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Work of the future set to transform NZ property markets

Rapid changes to the way we work will soon have a big impact on our property markets, according to a visiting expert in property technology.

Jordan Kostelac, Asia-Pacific director of PropTech for global real estate services firm JLL, has been in New Zealand to speak at JLL’s “Year of Transformation” thought leadership events.

He says just as smartphones have changed the way we live, so too are they changing the way we work: “We’re moving deeper into the Augmented Age,” Kostelac says. “Portable devices now influence how we eat, travel, pay, record data – yet they’ve only been firmly entrenched in our lives for a decade.”

“The future of PropTech includes buildings with augmented capabilities: the ability to hold a device up to a building and see all its vital data, inspect plans, get instructions for repairs, or report an issue.”

Other disruptors Kostelac says are set to dramatically impact commercial real estate in the next three years are the ‘sharing economy’ and co-working, which emphasise communal spaces; and the Internet of Things, which allows devices to talk to each other and thereby streamline our activities.

Kostelac adds that traffic congestion is problem for PropTech: “Commercial tenants and buyers have rising technology expectations, requiring more expenditure upfront. But why would a developer spend more money to create enhancements if people can’t get to them?”

Paul Winstanley, Head of Research and Consultancy at JLL New Zealand, says the lines between real estate sectors are increasingly blurred, with more focus on providing a product for consumption.



"The future of work – whether in the office, shop or warehouse – is in combining creature comforts with a collaborative, carefully-crafted workspaces infused with technology,” Winstanley says.

"Retail is drawing customers with innovations like ‘enter-tailing’, combining retail with entertainment. Industrial is no longer solely driven by manufacturing but also logistics or the opportunity to switch to big box retail. And, of course, residential now needs to be geared to be able to work from home."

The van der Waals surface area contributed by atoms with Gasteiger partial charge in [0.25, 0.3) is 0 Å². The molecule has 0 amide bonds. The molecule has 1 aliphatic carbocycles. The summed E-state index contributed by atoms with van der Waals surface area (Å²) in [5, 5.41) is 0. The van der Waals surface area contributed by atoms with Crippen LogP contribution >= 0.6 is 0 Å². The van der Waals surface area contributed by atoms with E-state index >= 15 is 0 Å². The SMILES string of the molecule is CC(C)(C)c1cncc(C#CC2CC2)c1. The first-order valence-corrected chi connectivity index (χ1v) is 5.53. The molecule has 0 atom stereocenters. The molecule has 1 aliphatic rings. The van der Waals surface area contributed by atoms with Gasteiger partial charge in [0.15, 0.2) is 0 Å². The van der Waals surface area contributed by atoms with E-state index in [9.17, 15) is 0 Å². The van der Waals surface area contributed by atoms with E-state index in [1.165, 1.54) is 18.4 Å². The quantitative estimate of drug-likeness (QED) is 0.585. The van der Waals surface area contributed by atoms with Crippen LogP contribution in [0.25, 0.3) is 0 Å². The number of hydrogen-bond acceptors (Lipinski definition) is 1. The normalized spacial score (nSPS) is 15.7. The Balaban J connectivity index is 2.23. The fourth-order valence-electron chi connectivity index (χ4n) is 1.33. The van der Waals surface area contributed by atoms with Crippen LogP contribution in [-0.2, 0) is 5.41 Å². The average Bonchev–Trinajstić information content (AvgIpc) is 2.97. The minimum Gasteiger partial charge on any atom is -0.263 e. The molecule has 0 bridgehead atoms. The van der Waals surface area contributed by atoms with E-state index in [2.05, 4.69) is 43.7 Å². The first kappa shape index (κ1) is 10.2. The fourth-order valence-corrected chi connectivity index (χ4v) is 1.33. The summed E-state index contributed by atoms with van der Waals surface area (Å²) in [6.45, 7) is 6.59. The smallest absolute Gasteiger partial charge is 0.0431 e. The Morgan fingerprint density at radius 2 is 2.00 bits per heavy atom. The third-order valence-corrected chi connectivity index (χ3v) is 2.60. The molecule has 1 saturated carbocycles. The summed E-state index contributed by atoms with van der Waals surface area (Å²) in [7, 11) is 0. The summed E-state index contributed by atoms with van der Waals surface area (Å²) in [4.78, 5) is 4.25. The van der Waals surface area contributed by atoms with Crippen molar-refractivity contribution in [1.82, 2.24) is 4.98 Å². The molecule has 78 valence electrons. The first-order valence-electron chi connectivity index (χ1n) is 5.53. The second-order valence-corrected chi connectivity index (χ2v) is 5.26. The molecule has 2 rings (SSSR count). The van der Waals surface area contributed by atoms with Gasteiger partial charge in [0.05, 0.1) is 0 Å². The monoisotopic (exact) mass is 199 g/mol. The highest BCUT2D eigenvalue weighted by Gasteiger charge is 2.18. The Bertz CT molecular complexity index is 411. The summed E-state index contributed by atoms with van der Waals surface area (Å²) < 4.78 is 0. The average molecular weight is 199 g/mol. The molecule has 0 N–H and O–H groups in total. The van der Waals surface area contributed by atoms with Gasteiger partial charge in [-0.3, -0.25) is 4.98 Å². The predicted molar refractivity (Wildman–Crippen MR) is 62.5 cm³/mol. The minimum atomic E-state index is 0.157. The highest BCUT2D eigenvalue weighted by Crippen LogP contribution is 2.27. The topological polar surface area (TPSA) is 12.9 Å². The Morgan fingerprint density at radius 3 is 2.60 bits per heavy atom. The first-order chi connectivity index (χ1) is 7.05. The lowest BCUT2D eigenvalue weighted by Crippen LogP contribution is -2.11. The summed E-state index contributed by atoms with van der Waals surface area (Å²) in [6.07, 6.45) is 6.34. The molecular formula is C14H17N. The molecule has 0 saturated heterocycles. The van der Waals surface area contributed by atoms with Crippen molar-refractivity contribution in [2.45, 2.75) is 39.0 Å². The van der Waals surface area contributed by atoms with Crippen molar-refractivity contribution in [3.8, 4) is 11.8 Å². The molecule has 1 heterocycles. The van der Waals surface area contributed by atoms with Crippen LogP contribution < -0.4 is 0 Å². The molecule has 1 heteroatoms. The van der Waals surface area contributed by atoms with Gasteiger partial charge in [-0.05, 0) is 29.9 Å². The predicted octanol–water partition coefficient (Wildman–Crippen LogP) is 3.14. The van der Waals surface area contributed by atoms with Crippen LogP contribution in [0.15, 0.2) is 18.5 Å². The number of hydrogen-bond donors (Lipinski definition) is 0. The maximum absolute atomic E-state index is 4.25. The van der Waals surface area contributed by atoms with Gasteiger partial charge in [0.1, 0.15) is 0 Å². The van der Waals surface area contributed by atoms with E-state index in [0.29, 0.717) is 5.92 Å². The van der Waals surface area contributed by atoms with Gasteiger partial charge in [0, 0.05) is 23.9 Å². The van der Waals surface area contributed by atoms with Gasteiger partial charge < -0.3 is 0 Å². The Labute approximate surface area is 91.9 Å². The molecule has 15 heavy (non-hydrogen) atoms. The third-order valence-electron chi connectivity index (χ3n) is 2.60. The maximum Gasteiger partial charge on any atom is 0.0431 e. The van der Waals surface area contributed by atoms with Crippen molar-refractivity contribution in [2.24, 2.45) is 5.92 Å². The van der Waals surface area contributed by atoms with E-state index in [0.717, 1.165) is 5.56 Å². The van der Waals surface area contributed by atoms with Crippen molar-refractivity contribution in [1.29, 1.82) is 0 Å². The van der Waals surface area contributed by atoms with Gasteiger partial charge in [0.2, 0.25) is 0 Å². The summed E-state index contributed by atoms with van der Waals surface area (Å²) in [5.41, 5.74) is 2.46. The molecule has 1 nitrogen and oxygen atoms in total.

Winstanley says all of this ties in nicely with Auckland Council's future plans for the city: "Their concept is to work, play, and live; all in one space with convenience, the value of time, better transportation options, and improved shared spaces being at the heart of the city’s future development."

But he warns that low-tech properties are increasingly difficult to sell or let: “Across the country we’re seeing wider gaps in yield trends for prime and secondary assets, across industrial, retail and office.”

Todd Lauchlan, Managing Director of JLL New Zealand, says 2019 will be a Year of Transformation for his firm, as it leverages the global brand and technology of JLL.

“We have 90,000 employees worldwide, half of them in the Asia Pacific region, who can help our Kiwi clients reach global markets and opportunities. In particular we will be working more closely with our Australian counterparts, as well as tapping into the APAC region," says Lauchlan.

"At the same time, the uniqueness of the New Zealand offer will remain central to everything we do, and with so much on the local agenda – including high levels of construction, labour shortages, public transport investment, the ban on foreign buyers, and a population tipped to soon cross five million – the New Zealand property market is undergoing a major transformation too,” Lauchlan concludes.

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